Truth and Moviemaking: Why Jon Stewart’s ‘Rosewater’ Doesn’t Work

Jon Stewart's RosewaterA compelling story doesn’t necessarily make for a compelling movie.

Such is the case with Rosewater (2014), Jon Stewart’s tedious, heavy-handed film documenting the harrowing detainment and torture of a Newsweek journalist during the tumult surrounding the Iranian presidential elections in 2009. The picture, based on a true story detailed in a book by Maziar Bahari and Aimee Molloy, should be a lot better. But it isn’t, and Stewart, who directed as well as wrote the script, fails to elevate the proceedings to anything more than melodrama.

This is a shame, because there’s potentially a lot to say in this tale … about freedom, the will to live and the capacity to tell the truth under duress. There’s a note at the end calling attention to the plight of people being wrongfully detained for bearing witness, as Bahari was in Iran, and it’s a heartfelt sentiment. Unfortunately, it’s also preachy, and the movie suffers for it. Rosewater is a “man must” film: It hits you over the head with the idea that man must not do this to others, and ultimately, it’s too much. There’s no subtlety, nuance. Everything’s in earnest.

Which is not necessarily a bad thing. As Bahari (played by Gael García Bernal) films and interviews people for his story, he is led to some of the students at the forefront of the movement to back the opponent of Mahmoud Ahmadinejad, who ultimately became president in an election that was widely considered to have been rigged. Stewart, however, doesn’t develop the relationships between Bahari and these individuals, and so their interactions feel limited; when the journalist meets his former driver in jail and says he will try to help him, the basis for this sentiment doesn’t feel solid. Similarly, when Bahari is sent to solitary confinement for days on end, he winds up talking to visions of his father and sister, who were also imprisoned years before … and their conversations feel forced, artificial. They don’t feel real – no matter if they were in real life. In the movie, they don’t hold up.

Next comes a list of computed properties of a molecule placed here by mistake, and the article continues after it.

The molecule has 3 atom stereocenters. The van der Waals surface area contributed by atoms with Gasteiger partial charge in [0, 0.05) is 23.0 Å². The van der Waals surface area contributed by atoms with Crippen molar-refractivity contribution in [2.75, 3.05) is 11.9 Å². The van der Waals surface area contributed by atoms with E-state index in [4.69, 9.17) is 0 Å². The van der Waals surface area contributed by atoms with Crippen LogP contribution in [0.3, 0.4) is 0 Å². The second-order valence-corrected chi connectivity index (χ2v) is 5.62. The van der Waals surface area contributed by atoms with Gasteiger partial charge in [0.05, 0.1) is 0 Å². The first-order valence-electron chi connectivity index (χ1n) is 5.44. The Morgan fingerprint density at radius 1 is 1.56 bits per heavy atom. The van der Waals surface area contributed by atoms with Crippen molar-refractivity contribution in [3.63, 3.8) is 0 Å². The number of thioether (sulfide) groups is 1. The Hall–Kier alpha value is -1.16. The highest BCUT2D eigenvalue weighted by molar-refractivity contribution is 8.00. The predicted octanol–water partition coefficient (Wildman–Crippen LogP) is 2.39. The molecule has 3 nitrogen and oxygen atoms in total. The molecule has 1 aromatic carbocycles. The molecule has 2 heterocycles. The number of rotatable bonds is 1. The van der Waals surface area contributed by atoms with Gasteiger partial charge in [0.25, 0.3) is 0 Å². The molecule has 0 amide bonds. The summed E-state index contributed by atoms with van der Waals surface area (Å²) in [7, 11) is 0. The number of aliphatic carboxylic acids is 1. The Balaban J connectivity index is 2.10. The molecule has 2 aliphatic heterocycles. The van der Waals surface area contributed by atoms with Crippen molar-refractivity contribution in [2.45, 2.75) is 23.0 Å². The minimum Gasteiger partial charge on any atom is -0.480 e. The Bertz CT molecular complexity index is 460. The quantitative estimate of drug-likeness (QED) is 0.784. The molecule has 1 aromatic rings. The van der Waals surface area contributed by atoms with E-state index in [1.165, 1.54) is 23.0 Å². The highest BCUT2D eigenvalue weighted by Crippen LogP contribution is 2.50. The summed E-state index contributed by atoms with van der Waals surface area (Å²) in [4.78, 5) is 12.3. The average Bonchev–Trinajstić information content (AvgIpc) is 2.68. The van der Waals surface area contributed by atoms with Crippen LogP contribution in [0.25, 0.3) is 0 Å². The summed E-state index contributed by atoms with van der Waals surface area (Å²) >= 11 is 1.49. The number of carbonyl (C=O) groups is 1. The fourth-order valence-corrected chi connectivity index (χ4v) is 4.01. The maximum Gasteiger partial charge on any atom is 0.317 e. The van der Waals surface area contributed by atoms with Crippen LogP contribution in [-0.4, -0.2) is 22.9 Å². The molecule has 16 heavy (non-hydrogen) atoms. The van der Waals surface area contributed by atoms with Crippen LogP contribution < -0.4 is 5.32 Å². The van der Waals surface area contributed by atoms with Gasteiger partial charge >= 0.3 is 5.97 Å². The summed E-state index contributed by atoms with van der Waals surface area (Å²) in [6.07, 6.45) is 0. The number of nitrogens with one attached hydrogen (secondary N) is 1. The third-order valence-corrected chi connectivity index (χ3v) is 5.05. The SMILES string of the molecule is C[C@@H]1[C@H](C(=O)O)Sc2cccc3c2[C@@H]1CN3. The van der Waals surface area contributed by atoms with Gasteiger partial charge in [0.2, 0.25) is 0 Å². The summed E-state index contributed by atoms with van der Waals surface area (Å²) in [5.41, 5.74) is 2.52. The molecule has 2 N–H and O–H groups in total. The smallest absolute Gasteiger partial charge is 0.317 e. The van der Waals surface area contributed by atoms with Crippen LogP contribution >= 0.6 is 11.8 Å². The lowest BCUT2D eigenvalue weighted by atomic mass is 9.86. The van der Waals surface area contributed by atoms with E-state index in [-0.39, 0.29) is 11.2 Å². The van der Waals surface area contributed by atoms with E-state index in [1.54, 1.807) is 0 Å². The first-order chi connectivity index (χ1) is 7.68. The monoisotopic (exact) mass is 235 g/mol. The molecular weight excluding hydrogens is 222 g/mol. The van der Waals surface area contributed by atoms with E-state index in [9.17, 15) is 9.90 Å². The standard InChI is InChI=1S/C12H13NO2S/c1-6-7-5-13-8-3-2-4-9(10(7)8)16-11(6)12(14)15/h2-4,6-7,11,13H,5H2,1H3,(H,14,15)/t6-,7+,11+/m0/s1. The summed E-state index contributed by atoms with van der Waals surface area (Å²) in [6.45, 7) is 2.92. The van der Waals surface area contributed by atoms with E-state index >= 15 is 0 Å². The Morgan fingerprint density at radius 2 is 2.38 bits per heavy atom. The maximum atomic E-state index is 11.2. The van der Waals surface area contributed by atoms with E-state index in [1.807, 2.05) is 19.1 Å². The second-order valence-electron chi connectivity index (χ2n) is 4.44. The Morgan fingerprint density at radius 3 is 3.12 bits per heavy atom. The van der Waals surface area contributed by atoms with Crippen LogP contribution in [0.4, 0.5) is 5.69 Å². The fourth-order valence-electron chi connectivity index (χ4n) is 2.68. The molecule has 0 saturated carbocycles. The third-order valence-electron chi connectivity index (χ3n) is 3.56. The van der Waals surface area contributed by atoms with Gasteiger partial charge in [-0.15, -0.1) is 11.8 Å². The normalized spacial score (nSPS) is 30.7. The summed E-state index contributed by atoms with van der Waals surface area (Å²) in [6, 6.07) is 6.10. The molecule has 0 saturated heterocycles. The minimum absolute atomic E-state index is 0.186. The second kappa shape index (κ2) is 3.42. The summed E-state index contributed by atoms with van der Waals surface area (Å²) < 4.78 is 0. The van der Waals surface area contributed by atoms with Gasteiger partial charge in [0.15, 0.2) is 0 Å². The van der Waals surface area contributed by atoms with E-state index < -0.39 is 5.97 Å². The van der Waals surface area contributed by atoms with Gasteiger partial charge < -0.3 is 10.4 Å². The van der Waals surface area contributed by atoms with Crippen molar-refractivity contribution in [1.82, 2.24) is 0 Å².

It’s a problem that extends to other moments, including narration near the opening of the film that basically takes away whatever suspense there may have been during Bahari’s interrogation. Stewart uses lots of quick edits during the questioning scenes that are meant to show the endlessness of the procedure as Bahari is asked again and again if he is a Western spy, forced to sign confessions, beaten, threatened and berated. But these cuts only serve to lessen the impact of the film. They make it jumpy, hesitant. Instead of delivering punches, it pulls them.

In a movie with a story as frightening as Rosewater’s, you can’t do that.